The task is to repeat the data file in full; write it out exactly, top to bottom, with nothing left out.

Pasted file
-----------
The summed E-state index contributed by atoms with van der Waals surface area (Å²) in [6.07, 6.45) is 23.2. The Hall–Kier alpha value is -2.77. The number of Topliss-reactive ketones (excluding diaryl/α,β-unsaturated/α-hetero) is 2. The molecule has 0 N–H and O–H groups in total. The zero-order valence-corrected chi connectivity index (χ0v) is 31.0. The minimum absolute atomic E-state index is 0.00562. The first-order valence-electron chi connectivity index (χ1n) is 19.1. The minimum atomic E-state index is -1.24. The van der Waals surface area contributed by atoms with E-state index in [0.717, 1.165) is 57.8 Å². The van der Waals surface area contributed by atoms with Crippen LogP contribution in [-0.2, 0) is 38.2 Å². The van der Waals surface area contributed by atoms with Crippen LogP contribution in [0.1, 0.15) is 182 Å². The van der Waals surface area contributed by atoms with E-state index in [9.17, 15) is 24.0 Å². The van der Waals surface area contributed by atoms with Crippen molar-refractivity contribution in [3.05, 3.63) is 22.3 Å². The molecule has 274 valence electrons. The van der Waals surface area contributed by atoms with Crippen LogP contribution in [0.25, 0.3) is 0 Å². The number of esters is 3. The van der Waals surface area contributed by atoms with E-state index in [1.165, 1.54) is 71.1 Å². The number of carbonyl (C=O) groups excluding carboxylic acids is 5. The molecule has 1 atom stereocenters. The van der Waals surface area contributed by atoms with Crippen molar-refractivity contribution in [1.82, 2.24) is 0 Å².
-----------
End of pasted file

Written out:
The summed E-state index contributed by atoms with van der Waals surface area (Å²) in [6.07, 6.45) is 23.2. The Hall–Kier alpha value is -2.77. The number of Topliss-reactive ketones (excluding diaryl/α,β-unsaturated/α-hetero) is 2. The molecule has 0 N–H and O–H groups in total. The zero-order valence-corrected chi connectivity index (χ0v) is 31.0. The minimum absolute atomic E-state index is 0.00562. The first-order valence-electron chi connectivity index (χ1n) is 19.1. The minimum atomic E-state index is -1.24. The van der Waals surface area contributed by atoms with E-state index in [0.717, 1.165) is 57.8 Å². The van der Waals surface area contributed by atoms with Crippen LogP contribution in [-0.2, 0) is 38.2 Å². The van der Waals surface area contributed by atoms with Crippen LogP contribution in [0.1, 0.15) is 182 Å². The van der Waals surface area contributed by atoms with E-state index in [9.17, 15) is 24.0 Å². The van der Waals surface area contributed by atoms with Crippen molar-refractivity contribution in [3.05, 3.63) is 22.3 Å². The molecule has 274 valence electrons. The van der Waals surface area contributed by atoms with Crippen LogP contribution in [0.25, 0.3) is 0 Å². The number of esters is 3. The van der Waals surface area contributed by atoms with E-state index in [1.165, 1.54) is 71.1 Å². The number of carbonyl (C=O) groups excluding carboxylic acids is 5. The molecule has 1 atom stereocenters. The van der Waals surface area contributed by atoms with Crippen molar-refractivity contribution in [1.82, 2.24) is 0 Å².